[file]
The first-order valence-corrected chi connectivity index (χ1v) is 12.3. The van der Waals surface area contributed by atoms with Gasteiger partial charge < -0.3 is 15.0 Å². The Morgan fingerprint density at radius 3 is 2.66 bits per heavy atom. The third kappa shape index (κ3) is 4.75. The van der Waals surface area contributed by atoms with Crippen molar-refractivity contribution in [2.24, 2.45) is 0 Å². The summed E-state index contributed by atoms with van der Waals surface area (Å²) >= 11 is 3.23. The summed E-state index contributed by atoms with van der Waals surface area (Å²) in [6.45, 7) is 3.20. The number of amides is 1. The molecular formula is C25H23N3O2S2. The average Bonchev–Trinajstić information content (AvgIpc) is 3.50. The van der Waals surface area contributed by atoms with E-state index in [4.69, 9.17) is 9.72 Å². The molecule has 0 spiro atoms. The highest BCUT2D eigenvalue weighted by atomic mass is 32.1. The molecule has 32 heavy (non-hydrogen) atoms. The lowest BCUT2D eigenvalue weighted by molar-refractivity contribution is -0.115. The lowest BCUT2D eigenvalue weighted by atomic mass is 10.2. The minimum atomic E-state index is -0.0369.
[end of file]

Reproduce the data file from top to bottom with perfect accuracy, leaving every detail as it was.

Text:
The first-order valence-corrected chi connectivity index (χ1v) is 12.3. The van der Waals surface area contributed by atoms with Gasteiger partial charge < -0.3 is 15.0 Å². The Morgan fingerprint density at radius 3 is 2.66 bits per heavy atom. The third kappa shape index (κ3) is 4.75. The van der Waals surface area contributed by atoms with Crippen molar-refractivity contribution in [2.24, 2.45) is 0 Å². The summed E-state index contributed by atoms with van der Waals surface area (Å²) >= 11 is 3.23. The summed E-state index contributed by atoms with van der Waals surface area (Å²) in [6.45, 7) is 3.20. The number of amides is 1. The molecular formula is C25H23N3O2S2. The average Bonchev–Trinajstić information content (AvgIpc) is 3.50. The van der Waals surface area contributed by atoms with E-state index in [4.69, 9.17) is 9.72 Å². The molecule has 0 spiro atoms. The highest BCUT2D eigenvalue weighted by atomic mass is 32.1. The molecule has 32 heavy (non-hydrogen) atoms. The lowest BCUT2D eigenvalue weighted by molar-refractivity contribution is -0.115. The lowest BCUT2D eigenvalue weighted by atomic mass is 10.2. The minimum atomic E-state index is -0.0369.